HELD: 1. Excise duty is a duty on the manufacture of goods and not on i sale. Manufacture is complete as soon as by the application of one or more process, the raw material PG NO 668 PG NO 669 undergoes some change. If a new substance is brought into existence or if a new or different article having a distinct name, character or use results from particular process or processes, such process or activity would amount to manufacture. The moment there is transformation into a new commodity commercially known as a separate and distinct commodity having its own character and use, Manufacture, takes place. [671C-F] Union of India v. Delhi Cloth & General Mills, [l963] Suppl. 1 SCR 586; union of India v. HUF Business known as Ramlal Man-sukhrai Rowari & Anr., [1971] 1 SCR 936;

Allenburry Engineers P.Ltd. v. Ramakrishna Dalmia & Ors., [1973] 2 SCR 257; Deputy Commissioner, Sales Tax (Law) Board of Revenue (Taxes) Ernakulam v, Pio Food Packers, [1980] 3 SCR 1271; Chowgule & Co. Pvt. Ltd. & Anr. v. Union of lndia, [1981] 1 SCC 653 and Empire Industries Ltd. & Ors. v. Union oflndia & Ors., [l985] Suppl. 1 SCR 292, relied on Hyderabad Asbestos Cement Product Ltd. & Anr. v. Union of India & Ors., [1980] ELT 735 and Piramal Spg. & Wvg. Mills Ltd. v. Union oflndia & Ors., [1982] ELT 145, referred to.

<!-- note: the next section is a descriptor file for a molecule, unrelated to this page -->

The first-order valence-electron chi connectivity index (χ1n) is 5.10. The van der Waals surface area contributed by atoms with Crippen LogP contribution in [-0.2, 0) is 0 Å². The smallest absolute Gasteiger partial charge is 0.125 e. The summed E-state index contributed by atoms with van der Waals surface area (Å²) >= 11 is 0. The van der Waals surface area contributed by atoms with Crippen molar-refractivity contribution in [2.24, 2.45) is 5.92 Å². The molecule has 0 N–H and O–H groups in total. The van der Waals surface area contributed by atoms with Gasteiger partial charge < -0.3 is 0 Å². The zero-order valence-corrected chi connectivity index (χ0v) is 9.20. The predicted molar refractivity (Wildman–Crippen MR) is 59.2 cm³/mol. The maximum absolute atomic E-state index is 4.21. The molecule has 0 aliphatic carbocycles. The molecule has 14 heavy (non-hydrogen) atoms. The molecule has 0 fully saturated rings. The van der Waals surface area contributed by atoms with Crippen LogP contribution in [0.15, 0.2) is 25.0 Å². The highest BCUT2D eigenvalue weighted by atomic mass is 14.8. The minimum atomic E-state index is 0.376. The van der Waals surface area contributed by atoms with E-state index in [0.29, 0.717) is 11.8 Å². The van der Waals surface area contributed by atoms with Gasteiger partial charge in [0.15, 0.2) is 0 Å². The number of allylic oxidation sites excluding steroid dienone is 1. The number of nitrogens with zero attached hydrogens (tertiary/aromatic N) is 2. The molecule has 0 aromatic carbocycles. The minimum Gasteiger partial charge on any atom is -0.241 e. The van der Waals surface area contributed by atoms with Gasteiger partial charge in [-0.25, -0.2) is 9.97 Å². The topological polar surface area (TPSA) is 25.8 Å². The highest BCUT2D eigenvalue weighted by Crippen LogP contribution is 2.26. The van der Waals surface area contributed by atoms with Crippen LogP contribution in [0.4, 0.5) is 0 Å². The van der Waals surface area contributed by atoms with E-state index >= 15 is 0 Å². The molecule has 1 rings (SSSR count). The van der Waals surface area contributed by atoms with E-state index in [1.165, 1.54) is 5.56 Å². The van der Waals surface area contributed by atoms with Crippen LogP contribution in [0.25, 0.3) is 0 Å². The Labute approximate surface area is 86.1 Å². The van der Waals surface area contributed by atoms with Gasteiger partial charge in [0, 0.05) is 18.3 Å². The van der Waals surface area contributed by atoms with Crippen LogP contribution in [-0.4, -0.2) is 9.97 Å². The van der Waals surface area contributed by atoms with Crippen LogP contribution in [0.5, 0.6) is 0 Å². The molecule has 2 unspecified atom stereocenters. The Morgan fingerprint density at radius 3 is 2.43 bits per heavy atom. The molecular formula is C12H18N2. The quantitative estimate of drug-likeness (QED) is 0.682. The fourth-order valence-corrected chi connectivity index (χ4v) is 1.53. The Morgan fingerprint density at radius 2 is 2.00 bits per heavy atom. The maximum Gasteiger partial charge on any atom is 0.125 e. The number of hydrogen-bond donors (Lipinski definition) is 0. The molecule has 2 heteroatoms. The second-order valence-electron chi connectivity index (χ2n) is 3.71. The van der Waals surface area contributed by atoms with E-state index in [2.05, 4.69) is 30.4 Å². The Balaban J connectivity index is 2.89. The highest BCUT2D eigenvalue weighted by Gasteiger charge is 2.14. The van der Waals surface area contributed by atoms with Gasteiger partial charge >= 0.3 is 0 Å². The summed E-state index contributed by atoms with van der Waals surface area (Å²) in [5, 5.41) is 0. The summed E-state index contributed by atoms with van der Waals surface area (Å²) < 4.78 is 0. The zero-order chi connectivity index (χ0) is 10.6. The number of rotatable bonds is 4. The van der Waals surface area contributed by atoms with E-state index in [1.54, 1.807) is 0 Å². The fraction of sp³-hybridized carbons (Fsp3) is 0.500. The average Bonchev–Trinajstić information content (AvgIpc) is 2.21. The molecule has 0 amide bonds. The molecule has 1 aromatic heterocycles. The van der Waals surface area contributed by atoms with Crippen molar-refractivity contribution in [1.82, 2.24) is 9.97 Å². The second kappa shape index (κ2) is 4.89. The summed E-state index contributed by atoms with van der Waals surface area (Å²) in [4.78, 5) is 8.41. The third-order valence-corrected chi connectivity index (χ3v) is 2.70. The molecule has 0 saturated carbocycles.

2.1 The question is not whether it is a mixture of two yarns, where as a process of mixing, a separate and distinct good known in them market as such, comes into being. For ascertaining the correct meaning of a fiscal entry reference to a dictionary is apt to be a somewhat delusive guide, as it gives all the different shades of meaning. The correct guide is the context and the trade meaning. The trade meaning is always to be given preference. 672C-D]

2.2 The Tribunal has found that indisputably a new yarn has come into being which is known in the market on the evidence adduced before it, and that PPRF is treated differently from Polyster Spun Yarn and Rayon. Filament Yarn. The Tribunal rightly came to the conclusion that this is a separate and distinct item. [l672E] Commissioner of Sales Tax, U.P.v. Sarin Textile Mills, [1975]35 STC 634, referred to.

The King v. Planters, [l951] CLR (Ex) l22, relied on.

CIVIL APPELLATE JUlRISDICTION: Civil Appeal No. 2124 of 1984.